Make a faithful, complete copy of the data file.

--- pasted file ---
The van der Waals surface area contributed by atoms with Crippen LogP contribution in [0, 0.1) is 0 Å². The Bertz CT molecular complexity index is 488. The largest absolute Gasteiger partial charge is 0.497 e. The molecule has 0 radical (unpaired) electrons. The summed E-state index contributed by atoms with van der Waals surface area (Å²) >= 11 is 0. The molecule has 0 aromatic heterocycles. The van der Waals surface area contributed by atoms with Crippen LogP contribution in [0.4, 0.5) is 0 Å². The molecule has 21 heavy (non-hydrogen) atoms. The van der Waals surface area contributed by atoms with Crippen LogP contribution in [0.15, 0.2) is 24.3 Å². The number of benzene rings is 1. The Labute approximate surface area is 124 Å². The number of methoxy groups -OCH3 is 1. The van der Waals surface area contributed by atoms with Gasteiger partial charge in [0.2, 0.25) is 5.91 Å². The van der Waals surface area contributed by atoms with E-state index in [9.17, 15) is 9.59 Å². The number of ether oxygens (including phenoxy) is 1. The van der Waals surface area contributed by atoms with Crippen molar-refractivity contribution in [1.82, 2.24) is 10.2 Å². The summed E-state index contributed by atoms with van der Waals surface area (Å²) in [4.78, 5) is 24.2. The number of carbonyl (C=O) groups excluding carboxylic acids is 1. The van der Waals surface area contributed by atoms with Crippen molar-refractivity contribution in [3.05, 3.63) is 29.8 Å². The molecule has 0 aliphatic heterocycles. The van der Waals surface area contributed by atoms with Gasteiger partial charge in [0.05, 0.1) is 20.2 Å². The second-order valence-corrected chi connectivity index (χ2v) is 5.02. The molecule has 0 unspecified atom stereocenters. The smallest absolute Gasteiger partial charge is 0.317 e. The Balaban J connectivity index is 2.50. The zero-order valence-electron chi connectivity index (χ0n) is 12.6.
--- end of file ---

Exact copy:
The van der Waals surface area contributed by atoms with Crippen LogP contribution in [0, 0.1) is 0 Å². The Bertz CT molecular complexity index is 488. The largest absolute Gasteiger partial charge is 0.497 e. The molecule has 0 radical (unpaired) electrons. The summed E-state index contributed by atoms with van der Waals surface area (Å²) >= 11 is 0. The molecule has 0 aromatic heterocycles. The van der Waals surface area contributed by atoms with Crippen LogP contribution in [0.4, 0.5) is 0 Å². The molecule has 21 heavy (non-hydrogen) atoms. The van der Waals surface area contributed by atoms with Crippen LogP contribution in [0.15, 0.2) is 24.3 Å². The number of benzene rings is 1. The Labute approximate surface area is 124 Å². The number of methoxy groups -OCH3 is 1. The van der Waals surface area contributed by atoms with Gasteiger partial charge in [0.2, 0.25) is 5.91 Å². The van der Waals surface area contributed by atoms with E-state index in [9.17, 15) is 9.59 Å². The number of ether oxygens (including phenoxy) is 1. The van der Waals surface area contributed by atoms with Crippen molar-refractivity contribution in [1.82, 2.24) is 10.2 Å². The summed E-state index contributed by atoms with van der Waals surface area (Å²) in [4.78, 5) is 24.2. The number of carbonyl (C=O) groups excluding carboxylic acids is 1. The van der Waals surface area contributed by atoms with Crippen molar-refractivity contribution in [3.05, 3.63) is 29.8 Å². The molecule has 0 aliphatic heterocycles. The van der Waals surface area contributed by atoms with Gasteiger partial charge in [0.05, 0.1) is 20.2 Å². The second-order valence-corrected chi connectivity index (χ2v) is 5.02. The molecule has 0 unspecified atom stereocenters. The smallest absolute Gasteiger partial charge is 0.317 e. The Balaban J connectivity index is 2.50. The zero-order valence-electron chi connectivity index (χ0n) is 12.6.